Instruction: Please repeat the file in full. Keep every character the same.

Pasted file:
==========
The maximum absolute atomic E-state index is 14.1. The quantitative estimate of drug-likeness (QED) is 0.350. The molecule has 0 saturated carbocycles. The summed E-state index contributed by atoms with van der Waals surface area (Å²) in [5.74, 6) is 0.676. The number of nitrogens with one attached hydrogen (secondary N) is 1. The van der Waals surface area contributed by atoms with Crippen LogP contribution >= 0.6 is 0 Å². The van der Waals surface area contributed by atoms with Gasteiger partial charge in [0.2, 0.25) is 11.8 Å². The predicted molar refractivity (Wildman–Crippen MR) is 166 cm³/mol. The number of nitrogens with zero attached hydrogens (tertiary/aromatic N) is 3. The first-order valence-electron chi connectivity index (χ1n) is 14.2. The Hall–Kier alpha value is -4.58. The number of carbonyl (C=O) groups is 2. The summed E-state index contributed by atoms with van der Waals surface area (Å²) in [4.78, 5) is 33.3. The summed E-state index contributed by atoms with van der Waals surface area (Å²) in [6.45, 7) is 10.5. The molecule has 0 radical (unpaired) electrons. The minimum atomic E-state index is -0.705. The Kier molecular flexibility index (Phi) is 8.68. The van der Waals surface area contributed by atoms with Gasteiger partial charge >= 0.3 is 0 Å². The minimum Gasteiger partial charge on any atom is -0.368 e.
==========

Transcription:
The maximum absolute atomic E-state index is 14.1. The quantitative estimate of drug-likeness (QED) is 0.350. The molecule has 0 saturated carbocycles. The summed E-state index contributed by atoms with van der Waals surface area (Å²) in [5.74, 6) is 0.676. The number of nitrogens with one attached hydrogen (secondary N) is 1. The van der Waals surface area contributed by atoms with Crippen LogP contribution >= 0.6 is 0 Å². The van der Waals surface area contributed by atoms with Gasteiger partial charge in [0.2, 0.25) is 11.8 Å². The predicted molar refractivity (Wildman–Crippen MR) is 166 cm³/mol. The number of nitrogens with zero attached hydrogens (tertiary/aromatic N) is 3. The first-order valence-electron chi connectivity index (χ1n) is 14.2. The Hall–Kier alpha value is -4.58. The number of carbonyl (C=O) groups is 2. The summed E-state index contributed by atoms with van der Waals surface area (Å²) in [4.78, 5) is 33.3. The summed E-state index contributed by atoms with van der Waals surface area (Å²) in [6.45, 7) is 10.5. The molecule has 0 radical (unpaired) electrons. The minimum atomic E-state index is -0.705. The Kier molecular flexibility index (Phi) is 8.68. The van der Waals surface area contributed by atoms with Gasteiger partial charge >= 0.3 is 0 Å². The minimum Gasteiger partial charge on any atom is -0.368 e.